Grass Functional Traits Differentiate Forest and Savanna in the Madagascar Central Highlands

Cédrique L. Solofondranohatra, Maria S. Vorontsova, Jan Hackel, Guillaume Besnard, Stuart Cable, Jenny Williams, Vololoniaina Jeannoda, Caroline E. R. Lehmann

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Grassland, woodland, and forest are three key vegetation types that co-occur across the central highlands of Madagascar, where the woodland has historically been considered as degraded forest. Here, we use grass functional traits to inform our understanding of the biogeography of Malagasy vegetation and the differentiation of vegetation types in the region. We sampled grass community composition at 56 sites across the central highlands of Madagascar spanning grassland, woodland, and forest. We selected seven functional traits known to correlate with different aspects of life history collated via GrassBase (habit, culm type, physiology, leaf consistency, plant height, leaf width, and leaf length) for the 71 constituent species. Via analyses of the beta diversity, rank abundance, functional dispersion, functional group richness, and community phylogenetic structure of grassland communities, we differentiate these vegetation types using plant functional traits. Grassland and woodland are highly similar in grass species composition and dominated by the same species (Loudetia simplex, Trachypogon spicatus, and Schizachyrium sanguineum). In contrast, forest grass species composition significantly differs from both grassland and woodland. Consistent with these species composition patterns, the vegetation types can be distinguished based on physiology, culm type, and leaf consistency. Forests harbor primarily C3 grasses, which are almost invariably laterally spreading with herbaceous leaves. In contrast, both grassland and woodland species are predominantly tall, caespitose C4 grasses with coriaceous leaves. Forest grasses are phylogenetically clustered and less diverse than the grassland and woodland communities. Further, we sampled bark thickness of the common woody species occurring in the woodland and forest of the region and found that the relative bark thickness of the woodland tree species was significantly greater than that of forest species from the same genus. We found that the functional traits and architecture of grasses diverge strongly between forest and the grassland-woodland mosaic. We conclude that the woodlands, primarily dominated by Uapaca bojeri Baill., are a form of savanna and not forest as has been previously suggested.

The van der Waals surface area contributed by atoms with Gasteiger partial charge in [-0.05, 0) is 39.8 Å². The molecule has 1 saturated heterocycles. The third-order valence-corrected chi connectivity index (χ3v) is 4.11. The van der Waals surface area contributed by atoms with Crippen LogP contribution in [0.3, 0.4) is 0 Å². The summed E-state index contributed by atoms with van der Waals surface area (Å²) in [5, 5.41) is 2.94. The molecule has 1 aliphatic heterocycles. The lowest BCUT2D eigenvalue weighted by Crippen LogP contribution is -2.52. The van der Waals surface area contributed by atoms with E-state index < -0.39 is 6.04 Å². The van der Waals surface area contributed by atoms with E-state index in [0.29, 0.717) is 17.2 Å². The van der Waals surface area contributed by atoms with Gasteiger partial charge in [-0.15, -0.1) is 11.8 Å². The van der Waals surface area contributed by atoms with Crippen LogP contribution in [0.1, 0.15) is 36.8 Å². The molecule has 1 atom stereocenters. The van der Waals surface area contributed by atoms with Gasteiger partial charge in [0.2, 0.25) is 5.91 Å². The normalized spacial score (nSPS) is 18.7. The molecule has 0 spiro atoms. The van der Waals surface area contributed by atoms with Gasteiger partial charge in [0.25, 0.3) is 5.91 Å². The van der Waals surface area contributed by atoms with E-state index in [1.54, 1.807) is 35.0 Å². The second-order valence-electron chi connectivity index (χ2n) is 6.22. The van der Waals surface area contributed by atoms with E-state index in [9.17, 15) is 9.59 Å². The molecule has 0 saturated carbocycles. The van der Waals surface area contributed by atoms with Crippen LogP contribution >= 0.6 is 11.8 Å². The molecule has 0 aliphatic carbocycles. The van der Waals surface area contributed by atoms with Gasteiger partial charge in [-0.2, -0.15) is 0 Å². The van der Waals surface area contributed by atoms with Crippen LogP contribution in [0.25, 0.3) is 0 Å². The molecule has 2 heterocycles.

Original languageEnglish
Journal Frontiers in Ecology and Evolution
Publication statusPublished - 15 Nov 2018


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